Home LadyGaga as a Service: Bringing Apple and Google to Commerce 2.0

LadyGaga as a Service: Bringing Apple and Google to Commerce 2.0

Lady Gaga, along with her record company, is evolving the album in the form of software as a service. Considering the content of her hit new video, Telephone, it is fitting that she would use software to tackle the hard problem of getting paid by amazing fans.

On her path to global dominance, the site, LadyGaga.com has innovated the next generation of brand management for artists. To do this, she creates a join between Google’s YouTube, Apple’s iTunes, Twitter, and Facebook. Way beyond having a an Twitter account, LadyGaga is hosting an interface party, and you’re invited. She’s a performer who is inventing ways to create the value of using multiple platforms to juice the network effects.

Commerce 2.0

Like it a lot? Take a souvenir home from the party for the low introductory price of $1.99 in your iTunes.

Today, we noticed another cultural icon, VC Fred Wilson posted this question on his blog as to what will emerge as Commerce 2.0.

“So the question is who will the YouTube, Facebook, and Twitter of commerce be? Maybe they exist today and will emerge as large scale web services soon. Or maybe they are still ideas in the minds of entrepreneurs and will be hatched in the coming years.

It’s an area I am excited about and will be on the lookout for. Clearly I’m not the only one.”

This is where we think LadyGaga.com’s promotion for Telephone stands out as an example of the new world economy. This world is connected by the best ad engines of Google. And it is directly connected to Apple’s amazing commerce engine. Apple, in the context of digital goods is showing how extremely well it is positioned to be the industry payment engine.

Embedding YouTube: Get it Now, Anywhere

We witnessed YouTube transition from the Wild West to a control point for record labels. Now, a lot of the newest official artist videos flow straight to Vevo, the branded label friendly site that runs ads and controls the experience of the brand.

YouTube is taking advantage of its place as a channeling service for video. In this case, the top, most requested inventory pays for the rest of the service. The higher the demand, the more attention it gets.

LadyGaga.com, like many sites, uses embeddable YouTube. In addition to pointing to commerce services like iTunes, the video embeds curated links into other properties at Vevo. This provides the site custom promotion experience while leveraging the YouTube and Vevo distribution channel.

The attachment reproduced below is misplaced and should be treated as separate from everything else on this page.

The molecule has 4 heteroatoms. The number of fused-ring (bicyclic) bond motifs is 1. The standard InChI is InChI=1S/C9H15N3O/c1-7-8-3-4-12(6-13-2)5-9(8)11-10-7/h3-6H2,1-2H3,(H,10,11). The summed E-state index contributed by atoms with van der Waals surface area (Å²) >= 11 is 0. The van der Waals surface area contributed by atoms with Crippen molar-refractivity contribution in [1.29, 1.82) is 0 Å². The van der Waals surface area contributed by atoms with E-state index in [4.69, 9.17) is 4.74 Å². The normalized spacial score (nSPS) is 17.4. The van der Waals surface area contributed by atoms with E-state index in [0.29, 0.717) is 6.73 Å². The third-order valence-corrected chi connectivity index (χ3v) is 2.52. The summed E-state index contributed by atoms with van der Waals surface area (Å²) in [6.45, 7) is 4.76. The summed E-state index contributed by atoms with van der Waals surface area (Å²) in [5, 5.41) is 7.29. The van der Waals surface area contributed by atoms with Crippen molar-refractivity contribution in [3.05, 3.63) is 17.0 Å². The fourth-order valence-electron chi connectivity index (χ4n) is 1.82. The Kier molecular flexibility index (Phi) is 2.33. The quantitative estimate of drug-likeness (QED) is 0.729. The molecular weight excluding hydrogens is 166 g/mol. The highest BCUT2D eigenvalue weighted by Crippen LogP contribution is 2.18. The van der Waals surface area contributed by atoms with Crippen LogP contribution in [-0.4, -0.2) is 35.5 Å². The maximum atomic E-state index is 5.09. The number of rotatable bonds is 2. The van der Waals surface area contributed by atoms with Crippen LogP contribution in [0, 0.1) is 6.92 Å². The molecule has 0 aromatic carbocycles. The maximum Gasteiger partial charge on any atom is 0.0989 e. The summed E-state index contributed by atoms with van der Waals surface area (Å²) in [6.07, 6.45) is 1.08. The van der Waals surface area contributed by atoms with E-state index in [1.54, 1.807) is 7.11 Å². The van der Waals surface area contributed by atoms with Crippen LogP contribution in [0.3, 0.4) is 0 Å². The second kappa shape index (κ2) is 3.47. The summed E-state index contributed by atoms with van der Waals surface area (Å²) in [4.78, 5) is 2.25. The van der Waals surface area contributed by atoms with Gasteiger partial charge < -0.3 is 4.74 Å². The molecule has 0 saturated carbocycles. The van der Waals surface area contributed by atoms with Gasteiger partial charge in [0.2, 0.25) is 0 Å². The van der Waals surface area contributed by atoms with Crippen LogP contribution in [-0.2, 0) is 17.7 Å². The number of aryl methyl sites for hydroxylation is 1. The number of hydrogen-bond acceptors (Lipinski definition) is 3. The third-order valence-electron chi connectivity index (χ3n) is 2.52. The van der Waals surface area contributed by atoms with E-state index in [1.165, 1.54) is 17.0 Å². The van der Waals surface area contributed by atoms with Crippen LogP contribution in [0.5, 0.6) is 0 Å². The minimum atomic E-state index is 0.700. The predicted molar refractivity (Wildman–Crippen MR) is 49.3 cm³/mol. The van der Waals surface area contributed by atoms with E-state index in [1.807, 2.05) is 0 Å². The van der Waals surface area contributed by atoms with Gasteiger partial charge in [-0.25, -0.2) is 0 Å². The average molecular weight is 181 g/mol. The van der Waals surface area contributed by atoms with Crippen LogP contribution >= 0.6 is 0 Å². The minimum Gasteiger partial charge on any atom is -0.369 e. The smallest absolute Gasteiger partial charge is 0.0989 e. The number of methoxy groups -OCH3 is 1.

iTunes is prominently offered for both buying the video (which is also free on the same page) and also the album. So, there is a bet here that people want to own it, or place value in their iTunes library to offer this connected service.

This brings the user to a one-moment to buy scenario. Shown here, there is the familiar transition to iTunes from the LadyGaga site.

And, the authorization to ‘Buy Now’.

In default mode, iTunes is set to require a validation step (a second click) to buy the media. The user can can be set easily to bypass this step and enable the user one-click to buy from the web in the future.

This feature is available to any Apple affiliate, but we find it particularly effective coming from the artist embedded with the video and other endorsements.

Tweeting, End to End, Facebook, FTW

We noticed that with a simple interaction, we can logon to Facebook and Twitter from LadyGaga.com and drop a status post, or “tweet” into Facebook or Twitter. Incredibly, inside iTunes, both services are available as well. The real story is that social networks, and commerce networks work together, end-to-end, and, for-the-win.

In a twist of fate, in this version of digital music future the record labels win big. They do it by being close to both eyeballs (Google) and library (Apple), and bringing out the thing they know, the pop.

LadyGaga is on a roll

With the help of Twitter, Facebook, Google, and Apple she will connect to more platforms than ever before, with fewer clicks and passwords.

We wonder how this evolve further into other platforms. Will LadyGaga’s services continue to find new ways to leverage real-time services? We’re starting to envision personal mobile and location aware fan applications.

Will the forces of cloud computing and commerce force Apple and Google be best-friends-forever in music?

And, will we ever build a phone that doesn’t disrupt us while on the dance floor?

And, for god’s sake, damn, Beyonce’ has her back.

Top photo credit: Lady Gaga at CES 2010

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